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Your Evolving Phone Number

Winter 1991 | Volume 6 |  Issue 3

More and more commercial phone numbers are being advertised with a name or word as part of the number. We are urged to dial 335-DIET or 970-LOAN. This is a small historical regression, requiring the use of letters that the phone company made obsolete decades ago.

Where did the old alphanumeric dial plate come from? Most of the world never used letters. And where did it go? The story begins in the telephone’s infancy.

At first, central-office operators sat at switchboards, completing connections in response to spoken requests like “Ring Dr. Smith, please.” There were few enough phone lines so the operator simply knew where to plug in for the call. That began to change during an outbreak of the measles in Lowell, Massachusetts, in 1879. The town doctor, Moses Parker, feared that if all four Lowell operators fell ill, their substitutes would have trouble connecting people—unless every line got a number. The idea caught on.

In the 1880s telephone service quadrupled in the nation’s settled areas. Cities soon had not only a central office and phone numbers but exchanges in other parts of town, so callers now asked for Main or Central plus the subscriber’s several-digit number. Branch exchanges usually took their names from their relative geography. St. Louis had Main and Central; Baltimore, Eastern; and San Francisco, West.

As new exchanges proliferated, they usually took their names from streets or neighborhoods: thus Brooklyn’s Bensonhurst, Los Angeles’s Hollywood, and Boston’s Commonwealth. Bell devised phonetic tests to help make sure only easily understood names were chosen.

By the time dialed calling was introduced in the Bell System, in 1921, the exchange names were so ingrained that Bell Telephone kept them on. William G. Blauvelt of AT&T had divided the alphabet into groups of three letters for each of the dial’s openings in 1917. He omitted Q because of its infrequency, and the rarely used Z was relegated to the zero (operator) slot and eventually dropped as well. Because a single phone-number pulse could be transmitted when the receiver lifted or the finger wheel was jarred, no calls would be initiated until a pulse signal of at least 2 was received. Thus the number 1 got no letters attached to it.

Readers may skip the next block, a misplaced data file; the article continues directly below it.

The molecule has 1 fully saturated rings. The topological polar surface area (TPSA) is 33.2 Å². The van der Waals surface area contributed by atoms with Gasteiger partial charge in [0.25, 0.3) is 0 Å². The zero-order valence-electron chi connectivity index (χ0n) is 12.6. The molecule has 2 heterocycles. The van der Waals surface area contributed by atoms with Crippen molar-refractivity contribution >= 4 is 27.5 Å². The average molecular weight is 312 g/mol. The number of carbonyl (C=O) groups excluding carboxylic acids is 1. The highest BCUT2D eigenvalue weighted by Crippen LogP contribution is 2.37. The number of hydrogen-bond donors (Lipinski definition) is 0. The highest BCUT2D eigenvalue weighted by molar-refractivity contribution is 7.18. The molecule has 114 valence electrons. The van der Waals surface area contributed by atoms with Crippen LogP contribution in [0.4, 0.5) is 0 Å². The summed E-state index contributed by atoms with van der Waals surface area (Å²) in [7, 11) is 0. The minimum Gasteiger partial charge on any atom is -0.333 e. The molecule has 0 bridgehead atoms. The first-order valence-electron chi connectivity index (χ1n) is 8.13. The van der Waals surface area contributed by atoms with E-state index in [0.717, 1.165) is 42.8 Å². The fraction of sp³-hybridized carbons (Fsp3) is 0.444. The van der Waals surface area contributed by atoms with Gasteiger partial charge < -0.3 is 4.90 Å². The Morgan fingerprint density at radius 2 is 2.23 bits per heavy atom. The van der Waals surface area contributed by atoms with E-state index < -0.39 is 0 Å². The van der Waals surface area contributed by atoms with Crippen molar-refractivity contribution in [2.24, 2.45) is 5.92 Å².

Dialing swept the nation, but only large cities used exchange-name dialing; in small towns one still had only to dial a three- or four-digit number. For instance, in Walnut Creek, California, if your number was 1407, locally you dialed 1407. From out of town you asked for Walnut Creek 1407. Across the bay in San Francisco, if you wanted Sutter 1407, you would dial SU-1407; from afar you’d dial 211 for the long-lines operator and say, “I’d like San Francisco, please: Sutter 1407.”

When neighborhood and street names started to run out, the Bell System recommended new names. Bell of Pennsylvania looked to trees, so Pittsburgh and Philadelphia wound up in the 1930s with shared names like Locust, Poplar, and Walnut.

Seven-digit numbers became standard only after World War II. New York City had pioneered them in the early 1930s when it began inserting an “exchange-designation number” after the two-letter exchange prefix. Thus were born numbers like CAnal 6-5108. By the mid-1950s all other major cities were converted to this system, retiring such diverse combinations as Chicago’s three letters and four digits, Cleveland’s two letters and four digits, and Dallas’s one letter and four digits.

In 1961 Bell Telephone announced that it would phase out exchange-name dialing city by city. Pittsburgh and Cincinnati began conversion in 1962; Philadelphia and Seattle were the last to change, in 1978. The now-classic combination of two letters and five numbers had been a fully national standard for less than a decade.

All-number calling was introduced for several reasons. Mainly, there weren’t enough workable letter combinations. Exchanges like 571 had stayed unavailable because letters like JKL (5) and PRS (7) wouldn’t combine. All-number calling also eliminated confusingly spelled exchanges like New York’s RHinelander, prevented mix ups between similar letters and numbers like O and , and made possible direct dialing from Europe and other parts of the world. Most countries had never had letters on their dials.

The old central-office names are gone from the phone book, but they resonate in memory. They seem to stand for an era—the era of Glenn Miller’s “Pennsylvania 6-5000,” of John O’Hara’s Butterfield 8 , and of Barbara Stanwyck’s closely clutched list of phone numbers in the chilling 1948 film Sorry, Wrong Number . 335-DIET just isn’t the same.


We hope you enjoyed this essay.

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